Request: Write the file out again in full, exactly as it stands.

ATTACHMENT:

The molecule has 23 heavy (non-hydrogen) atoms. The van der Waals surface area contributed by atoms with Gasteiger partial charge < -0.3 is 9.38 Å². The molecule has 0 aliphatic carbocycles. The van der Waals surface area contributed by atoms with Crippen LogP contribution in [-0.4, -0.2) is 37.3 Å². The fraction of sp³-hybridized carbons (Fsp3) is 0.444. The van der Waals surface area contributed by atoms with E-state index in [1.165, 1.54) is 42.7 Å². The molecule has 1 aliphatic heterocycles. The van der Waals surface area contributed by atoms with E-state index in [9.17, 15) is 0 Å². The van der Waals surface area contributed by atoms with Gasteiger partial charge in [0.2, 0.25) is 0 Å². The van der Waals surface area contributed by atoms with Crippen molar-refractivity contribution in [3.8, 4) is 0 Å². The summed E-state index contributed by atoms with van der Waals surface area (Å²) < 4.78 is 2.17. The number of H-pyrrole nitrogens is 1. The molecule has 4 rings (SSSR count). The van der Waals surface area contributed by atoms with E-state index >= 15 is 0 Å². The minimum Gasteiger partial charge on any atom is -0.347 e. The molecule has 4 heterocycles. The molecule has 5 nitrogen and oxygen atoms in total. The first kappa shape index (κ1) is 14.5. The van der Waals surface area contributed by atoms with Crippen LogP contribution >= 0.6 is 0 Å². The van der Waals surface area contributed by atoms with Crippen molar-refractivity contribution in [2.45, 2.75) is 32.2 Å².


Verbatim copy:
The molecule has 23 heavy (non-hydrogen) atoms. The van der Waals surface area contributed by atoms with Gasteiger partial charge < -0.3 is 9.38 Å². The molecule has 0 aliphatic carbocycles. The van der Waals surface area contributed by atoms with Crippen LogP contribution in [-0.4, -0.2) is 37.3 Å². The fraction of sp³-hybridized carbons (Fsp3) is 0.444. The van der Waals surface area contributed by atoms with E-state index in [1.165, 1.54) is 42.7 Å². The molecule has 1 aliphatic heterocycles. The van der Waals surface area contributed by atoms with E-state index in [9.17, 15) is 0 Å². The van der Waals surface area contributed by atoms with Gasteiger partial charge in [0.2, 0.25) is 0 Å². The van der Waals surface area contributed by atoms with Crippen molar-refractivity contribution in [3.8, 4) is 0 Å². The summed E-state index contributed by atoms with van der Waals surface area (Å²) < 4.78 is 2.17. The number of H-pyrrole nitrogens is 1. The molecule has 4 rings (SSSR count). The van der Waals surface area contributed by atoms with E-state index >= 15 is 0 Å². The minimum Gasteiger partial charge on any atom is -0.347 e. The molecule has 4 heterocycles. The molecule has 5 nitrogen and oxygen atoms in total. The first kappa shape index (κ1) is 14.5. The van der Waals surface area contributed by atoms with Crippen LogP contribution >= 0.6 is 0 Å². The van der Waals surface area contributed by atoms with Crippen molar-refractivity contribution in [2.45, 2.75) is 32.2 Å².